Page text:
Voices & Choices

Black Leadership in the Voting Reform Movement

Black Leadership in the Voting Reform Movement

FairVote’s 2021 report, Ranked Choice Voting Elections Benefit Candidates and Voters of Color, found that Black voters tend to rank more candidates than their White peers, and Black candidates tend to benefit more in the round-by-round counting process. Similarly, Black candidates don’t pay any “vote-splitting” penalty for running against other Black candidates – a common concern in standard first-past-the-post elections. 

As FairVote’s Khalid Pitts and distinguished panelists discussed in a Twitter Spaces event yesterday, Black Americans have been – and continue to be – at the leading edge of the fight for voting rights and reform, including for ranked choice voting and proportional representation. 

Here are just a few of the many examples of African-Americans’ leadership and success in the movement for better elections for all: 

 

Proportional Representation in Cincinnati & New York 

Proportional representation (PR) systems are used by most democracies around the world, and ensure that political groups are represented in legislatures in proportion to their strength in the electorate. In the United States, PR has long been shown to promote a more representative and equitable democracy. From 1925-1957, Cincinnati, Ohio successfully used PR to elect their nine-member City Council. In these years, Cincinnati voters elected their first Black councilors. 

Ted Berry, a longtime civil rights attorney, won a seat in four consecutive elections and later became Cincinnati's first Black mayor. In response to the success of Black candidates, white Cincinnatians chose to repeal the proportional system rather than see diverse representation. Following PR’s repeal, Cincinnati has yet to achieve a representative City Council and today, in a city where nearly half of the population is Black, only two of the nine councilmembers are Black. 

Notably, Ted Berry continued to fight to bring PR back to Cincinnati in his later years and helped inspire the founding of FairVote. Mayor Berry even gave the keynote address at our founding conference 30 years ago, in 1992.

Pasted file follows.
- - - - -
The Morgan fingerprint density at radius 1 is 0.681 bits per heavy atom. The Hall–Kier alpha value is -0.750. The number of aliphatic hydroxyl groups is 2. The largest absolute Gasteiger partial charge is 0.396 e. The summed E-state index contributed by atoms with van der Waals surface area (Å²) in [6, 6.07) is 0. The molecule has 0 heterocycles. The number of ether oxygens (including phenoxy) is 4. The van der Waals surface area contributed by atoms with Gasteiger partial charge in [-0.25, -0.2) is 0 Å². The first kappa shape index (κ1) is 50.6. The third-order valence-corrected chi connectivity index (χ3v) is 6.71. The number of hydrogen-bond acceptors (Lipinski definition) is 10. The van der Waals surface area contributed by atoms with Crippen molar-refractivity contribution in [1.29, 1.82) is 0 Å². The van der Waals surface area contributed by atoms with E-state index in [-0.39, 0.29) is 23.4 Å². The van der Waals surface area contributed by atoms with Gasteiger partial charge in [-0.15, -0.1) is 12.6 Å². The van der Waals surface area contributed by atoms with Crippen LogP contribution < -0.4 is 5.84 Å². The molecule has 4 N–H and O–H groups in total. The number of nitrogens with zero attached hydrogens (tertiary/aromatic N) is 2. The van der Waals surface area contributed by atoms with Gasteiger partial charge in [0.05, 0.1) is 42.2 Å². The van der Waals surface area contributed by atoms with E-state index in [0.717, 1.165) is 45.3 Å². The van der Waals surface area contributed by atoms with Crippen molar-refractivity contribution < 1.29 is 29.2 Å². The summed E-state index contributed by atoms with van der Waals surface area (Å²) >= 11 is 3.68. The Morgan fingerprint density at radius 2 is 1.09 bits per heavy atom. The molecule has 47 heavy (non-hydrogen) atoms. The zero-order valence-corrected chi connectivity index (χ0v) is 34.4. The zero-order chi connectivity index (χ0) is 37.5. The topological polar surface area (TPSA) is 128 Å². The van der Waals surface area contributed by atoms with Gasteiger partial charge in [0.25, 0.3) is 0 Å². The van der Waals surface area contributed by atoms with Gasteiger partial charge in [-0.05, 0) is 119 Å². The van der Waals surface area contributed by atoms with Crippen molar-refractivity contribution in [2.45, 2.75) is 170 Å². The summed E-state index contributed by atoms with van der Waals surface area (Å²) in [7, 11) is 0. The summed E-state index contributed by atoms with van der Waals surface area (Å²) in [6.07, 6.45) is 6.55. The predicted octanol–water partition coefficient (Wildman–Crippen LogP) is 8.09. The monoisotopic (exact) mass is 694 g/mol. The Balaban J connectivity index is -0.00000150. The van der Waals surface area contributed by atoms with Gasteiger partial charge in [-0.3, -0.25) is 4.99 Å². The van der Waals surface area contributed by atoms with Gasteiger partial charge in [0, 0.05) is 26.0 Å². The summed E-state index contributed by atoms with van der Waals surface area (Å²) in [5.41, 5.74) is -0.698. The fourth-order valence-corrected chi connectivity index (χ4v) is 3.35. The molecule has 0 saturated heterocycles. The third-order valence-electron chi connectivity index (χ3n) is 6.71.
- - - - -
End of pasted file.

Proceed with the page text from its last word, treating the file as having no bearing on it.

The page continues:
To fight its longtime corrupt political machine, New York City also adopted PR in 1937. Under this new system, women, people of color, and third parties were able to secure representation. In 1941, three women and the first Black man were elected to the City Council. However, growing anti-Communist and anti-Black sentiments resulted in the end of proportional representation in 1947. Despite these setbacks, New York City is seeing a return to a more representative system under the use of ranked choice voting (RCV). 

 

Mayor Albert Wheeler 

RCV also has a long history in Ann Arbor, Michigan. In 1975, Albert Wheeler, a longtime civil rights activist and the first Black tenured professor at the University of Michigan, ran for mayor in the city’s first RCV election and won. In yet another story of backlash, the city voted to repeal RCV. 

However, in November 2021, RCV was back on the Ann Arbor ballot and this time, voters passed it nearly 3-to-1. 

 

Mayor Melvin Carter

St. Paul, Minnesota has used RCV since 2011 and is one of the five Minnesota cities that used RCV in 2021 for its mayoral and city council elections. 

In 2017, St. Paul’s mayoral race included the most demographically diverse group of candidates in the city’s history; Melvin Carter secured a majority of first-choice votes and became the city’s first African-American mayor. 

After being elected to his second term in 2021, Carter commented, “I’m here because I believe that St. Paul is big enough for there to be room for every single person at the table, and I’m excited to say that I’m going to be here — we’re going to be here, together, doing this work for at least another four more years.” In St. Paul and across Minnesota, RCV elections have also resulted in some of the most diverse city councils in history. 

 

New York City Council Members Crystal Hudson, Kristin Richardson Jordan, and Sandy Nurse; Mayor Eric Adams

In New York City, RCV has helped facilitate the rise of a City Council that is more diverse, intersectional, and representative of the New York City population. After almost two-thirds of voters supported a 2019 ballot measure to implement RCV, New York City held its first citywide RCV primaries in June 2021. 

Candidates like Crystal Hudson and Kristin Richardson Jordan, the first openly gay Black women to serve on the City Council, were nominated and elected. During the lead-up to the primary elections, Hudson tweeted about the positive impact of RCV, saying, I’m running for City Council to put power in the people’s hands. Ranked Choice Voting (RCV) does just that.” Hudson and her colleague Sandy Nurse, an Afro-Latina woman elected in Brooklyn, have advocated for RCV’s continued use; Hudson has even been part of the effort to expand RCV to Washington, D.C.

Along with the election of Eric Adams as the city’s second Black mayor, New York City’s use of RCV is a continued testament to how Black candidates can lead and thrive under this voting system. 

 

Image sources: Flickr; St. Paul websiteSandy for Council

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